Developing the 3D Models
The general procedure was as follows: While on the suspended scaffold, hundreds of photographs were taken of the spandrel panels, columns, and brackets using indicator targets in the objects so the photogrammetry software is able to recognize similarities between photographs. The photographs were then manually sorted to delete photographs that were either blurry or not part of the data set needed. Once sorted, the photographs were uploaded to a commercially available photogrammetry software package to process the point cloud. Once processed, the point cloud was imported to a free and open-source 3D modeling software in order to create a solid surface mesh that connects all of the points in the point cloud. The time it takes to process a mesh is highly dependent on the complexity of the geometry and the density of the point cloud. For reference, the decorative spandrel took approximately three hours to generate the point cloud, one hour to mesh, and three hours to edit the model and complete the final touches.
As a trial, we used 3D printing to determine if the models were detailed enough for full scale production. A partial model of the spiral column and capitol was generated, edited, and printed using a MakerBot 3D printer and biodegradable thermoplastic aliphatic polyester filament, commonly known as PLA. The result was a miniature version of the column with all its surface defects and details (Fig. 6). Pleased with the results, it was time to move forward with the full scale replica of the spandrel panel.
Design of Cast Stone Spandrel Panels
Matching the existing features of the existing spandrel panels required using cast stone as our final product. Cast stone, as defined by the Cast Stone Institute, is a refined architectural concrete building unit manufactured to simulate natural cut stone. The materials and processes used in the manufacturing of the stone depend on the required appearance and physical properties. Our specifications required producing cast stone with a minimum 28 day compressive strength of 6500 psi (44.8 MPa), a 28 day absorption rate ranging between 6 to 8% and shrinkage not to exceed 0.065%. Additionally, the cast stone was to be reinforced using either non-corrosive reinforcement or welded wire fabric with a minimum reinforcement of 0.25% of cross sectional area.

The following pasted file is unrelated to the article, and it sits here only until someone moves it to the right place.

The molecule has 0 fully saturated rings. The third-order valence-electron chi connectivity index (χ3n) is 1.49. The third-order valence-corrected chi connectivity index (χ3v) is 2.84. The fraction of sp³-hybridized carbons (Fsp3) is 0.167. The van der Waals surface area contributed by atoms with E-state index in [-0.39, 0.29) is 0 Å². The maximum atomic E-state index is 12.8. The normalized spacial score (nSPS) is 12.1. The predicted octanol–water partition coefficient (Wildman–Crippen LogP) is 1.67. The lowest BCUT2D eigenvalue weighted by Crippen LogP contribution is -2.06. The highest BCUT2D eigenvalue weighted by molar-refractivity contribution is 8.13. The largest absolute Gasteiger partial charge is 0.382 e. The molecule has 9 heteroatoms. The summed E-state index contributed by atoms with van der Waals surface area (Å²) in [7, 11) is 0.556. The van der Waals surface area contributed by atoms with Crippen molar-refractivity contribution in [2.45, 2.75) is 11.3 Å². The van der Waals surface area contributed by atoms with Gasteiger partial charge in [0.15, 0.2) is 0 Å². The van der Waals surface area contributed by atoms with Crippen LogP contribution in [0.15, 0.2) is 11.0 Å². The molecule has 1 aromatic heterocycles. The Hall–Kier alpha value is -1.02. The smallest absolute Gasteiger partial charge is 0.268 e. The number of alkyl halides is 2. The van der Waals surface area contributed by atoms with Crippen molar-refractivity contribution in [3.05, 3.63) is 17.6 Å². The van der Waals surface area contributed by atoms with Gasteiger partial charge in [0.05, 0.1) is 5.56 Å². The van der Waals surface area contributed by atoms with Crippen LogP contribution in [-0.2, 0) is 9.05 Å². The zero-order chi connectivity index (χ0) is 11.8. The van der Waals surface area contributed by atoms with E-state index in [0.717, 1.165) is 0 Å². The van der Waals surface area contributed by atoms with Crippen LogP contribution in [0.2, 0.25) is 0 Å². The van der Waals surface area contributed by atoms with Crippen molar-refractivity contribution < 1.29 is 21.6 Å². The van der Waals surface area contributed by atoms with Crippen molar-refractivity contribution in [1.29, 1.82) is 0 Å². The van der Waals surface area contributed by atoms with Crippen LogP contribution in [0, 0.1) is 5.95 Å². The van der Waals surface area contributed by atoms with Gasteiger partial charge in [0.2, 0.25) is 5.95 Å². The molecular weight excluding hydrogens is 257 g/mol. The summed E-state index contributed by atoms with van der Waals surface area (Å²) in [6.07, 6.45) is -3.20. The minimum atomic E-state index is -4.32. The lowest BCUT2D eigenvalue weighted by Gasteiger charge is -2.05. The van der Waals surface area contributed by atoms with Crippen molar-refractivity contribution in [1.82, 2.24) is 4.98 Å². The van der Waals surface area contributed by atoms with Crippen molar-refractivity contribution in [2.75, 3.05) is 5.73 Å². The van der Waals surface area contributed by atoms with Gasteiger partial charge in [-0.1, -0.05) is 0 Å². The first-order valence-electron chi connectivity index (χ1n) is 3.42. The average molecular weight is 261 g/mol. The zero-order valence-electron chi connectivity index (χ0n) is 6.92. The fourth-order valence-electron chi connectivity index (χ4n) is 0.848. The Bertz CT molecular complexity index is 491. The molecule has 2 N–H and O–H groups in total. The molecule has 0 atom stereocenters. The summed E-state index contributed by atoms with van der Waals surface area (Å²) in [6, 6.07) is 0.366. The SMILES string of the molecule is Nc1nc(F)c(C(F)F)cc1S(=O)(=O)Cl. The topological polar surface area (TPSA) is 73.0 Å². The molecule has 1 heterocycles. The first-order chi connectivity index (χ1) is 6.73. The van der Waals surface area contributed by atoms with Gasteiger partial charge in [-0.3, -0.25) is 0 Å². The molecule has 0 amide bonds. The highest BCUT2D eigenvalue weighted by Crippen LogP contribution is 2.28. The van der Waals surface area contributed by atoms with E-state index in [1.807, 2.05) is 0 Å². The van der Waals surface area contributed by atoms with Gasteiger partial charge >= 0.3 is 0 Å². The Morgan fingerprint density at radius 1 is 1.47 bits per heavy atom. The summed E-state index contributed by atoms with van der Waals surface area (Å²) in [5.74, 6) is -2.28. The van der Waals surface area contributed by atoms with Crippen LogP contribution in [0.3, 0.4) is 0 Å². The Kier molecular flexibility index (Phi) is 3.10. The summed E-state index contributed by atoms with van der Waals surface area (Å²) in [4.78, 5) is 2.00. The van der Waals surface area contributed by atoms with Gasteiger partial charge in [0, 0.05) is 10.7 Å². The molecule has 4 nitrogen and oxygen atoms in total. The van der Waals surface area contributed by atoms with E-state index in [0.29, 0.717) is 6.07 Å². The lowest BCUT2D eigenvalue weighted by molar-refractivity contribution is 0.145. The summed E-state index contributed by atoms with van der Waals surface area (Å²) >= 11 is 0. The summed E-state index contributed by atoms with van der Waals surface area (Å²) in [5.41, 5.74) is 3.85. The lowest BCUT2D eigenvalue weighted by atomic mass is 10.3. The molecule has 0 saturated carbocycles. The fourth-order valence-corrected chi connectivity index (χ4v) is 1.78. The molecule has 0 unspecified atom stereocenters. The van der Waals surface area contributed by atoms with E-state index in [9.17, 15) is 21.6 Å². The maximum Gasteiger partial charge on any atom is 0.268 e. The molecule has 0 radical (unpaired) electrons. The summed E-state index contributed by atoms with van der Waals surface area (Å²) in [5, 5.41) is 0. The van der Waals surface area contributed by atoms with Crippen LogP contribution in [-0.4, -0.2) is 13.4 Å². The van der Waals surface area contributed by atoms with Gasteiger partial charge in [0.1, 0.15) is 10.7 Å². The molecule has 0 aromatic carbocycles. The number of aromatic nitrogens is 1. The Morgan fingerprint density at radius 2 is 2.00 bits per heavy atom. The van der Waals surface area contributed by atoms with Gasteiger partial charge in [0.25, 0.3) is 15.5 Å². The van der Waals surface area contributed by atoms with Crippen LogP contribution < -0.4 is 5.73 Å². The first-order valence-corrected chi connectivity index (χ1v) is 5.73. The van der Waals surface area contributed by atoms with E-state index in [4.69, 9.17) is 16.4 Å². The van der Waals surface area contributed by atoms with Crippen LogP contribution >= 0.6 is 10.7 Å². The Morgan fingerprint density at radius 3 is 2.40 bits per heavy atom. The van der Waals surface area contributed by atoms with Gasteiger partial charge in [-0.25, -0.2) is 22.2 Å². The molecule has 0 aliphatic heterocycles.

For aesthetics, the exposed surface of the cast stone needed a fine grained texture similar to natural stone with no obvious air voids under direct daylight at a 5 ft (1.5 m) distance, and of similar color and hue. A silane sealer was specified as a water repellent, and to minimize chloride ion penetration into the substrate material. The existing cast stone spandrel panels are supported by a steel shelf angle connected to the building frame with post-installed anchors spaced at approximately 24 in (610 mm) on-center and are laterally supported by corrugated metal ties spaces at approximately 14 in (356 mm) on-center. For the replacement panels, we utilized the same steel shelf angle to support the gravity loads and secured each panel with four new stainless steel post-installed chemical anchors to resist lateral wind loads. The chemical anchors were detailed to be installed at an angle of 15 degrees from the horizontal plane to provide a mechanical interlock between the anchor and the cast stone spandrel such that the anchor connections do not rely on chemical adhesion only.